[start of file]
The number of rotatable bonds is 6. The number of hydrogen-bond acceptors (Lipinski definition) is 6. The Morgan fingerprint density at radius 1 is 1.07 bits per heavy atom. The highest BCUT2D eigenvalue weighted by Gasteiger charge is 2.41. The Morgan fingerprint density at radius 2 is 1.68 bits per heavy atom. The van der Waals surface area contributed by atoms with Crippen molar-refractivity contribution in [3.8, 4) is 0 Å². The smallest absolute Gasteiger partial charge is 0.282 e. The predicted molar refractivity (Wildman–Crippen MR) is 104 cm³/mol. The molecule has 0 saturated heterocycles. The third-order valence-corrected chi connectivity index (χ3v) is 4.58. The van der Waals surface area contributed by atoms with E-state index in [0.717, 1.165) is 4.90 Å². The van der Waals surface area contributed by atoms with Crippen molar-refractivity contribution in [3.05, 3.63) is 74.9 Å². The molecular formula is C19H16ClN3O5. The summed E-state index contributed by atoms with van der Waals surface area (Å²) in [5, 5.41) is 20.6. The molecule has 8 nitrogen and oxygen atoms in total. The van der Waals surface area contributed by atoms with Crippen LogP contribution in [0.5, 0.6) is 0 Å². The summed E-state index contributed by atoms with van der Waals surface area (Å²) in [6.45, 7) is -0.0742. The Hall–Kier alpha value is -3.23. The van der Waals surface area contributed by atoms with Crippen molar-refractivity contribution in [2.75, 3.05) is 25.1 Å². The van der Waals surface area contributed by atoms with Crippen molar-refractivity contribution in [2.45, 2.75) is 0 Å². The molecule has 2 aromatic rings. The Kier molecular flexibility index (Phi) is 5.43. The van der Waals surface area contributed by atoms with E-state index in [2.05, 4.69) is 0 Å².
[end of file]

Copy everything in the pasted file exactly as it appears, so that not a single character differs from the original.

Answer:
The number of rotatable bonds is 6. The number of hydrogen-bond acceptors (Lipinski definition) is 6. The Morgan fingerprint density at radius 1 is 1.07 bits per heavy atom. The highest BCUT2D eigenvalue weighted by Gasteiger charge is 2.41. The Morgan fingerprint density at radius 2 is 1.68 bits per heavy atom. The van der Waals surface area contributed by atoms with Crippen molar-refractivity contribution in [3.8, 4) is 0 Å². The smallest absolute Gasteiger partial charge is 0.282 e. The predicted molar refractivity (Wildman–Crippen MR) is 104 cm³/mol. The molecule has 0 saturated heterocycles. The third-order valence-corrected chi connectivity index (χ3v) is 4.58. The van der Waals surface area contributed by atoms with E-state index in [0.717, 1.165) is 4.90 Å². The van der Waals surface area contributed by atoms with Crippen molar-refractivity contribution in [3.05, 3.63) is 74.9 Å². The molecular formula is C19H16ClN3O5. The summed E-state index contributed by atoms with van der Waals surface area (Å²) in [5, 5.41) is 20.6. The molecule has 8 nitrogen and oxygen atoms in total. The van der Waals surface area contributed by atoms with Crippen LogP contribution in [0.5, 0.6) is 0 Å². The summed E-state index contributed by atoms with van der Waals surface area (Å²) in [6.45, 7) is -0.0742. The Hall–Kier alpha value is -3.23. The van der Waals surface area contributed by atoms with Crippen molar-refractivity contribution in [2.75, 3.05) is 25.1 Å². The van der Waals surface area contributed by atoms with Crippen molar-refractivity contribution in [2.45, 2.75) is 0 Å². The molecule has 2 aromatic rings. The Kier molecular flexibility index (Phi) is 5.43. The van der Waals surface area contributed by atoms with E-state index in [2.05, 4.69) is 0 Å².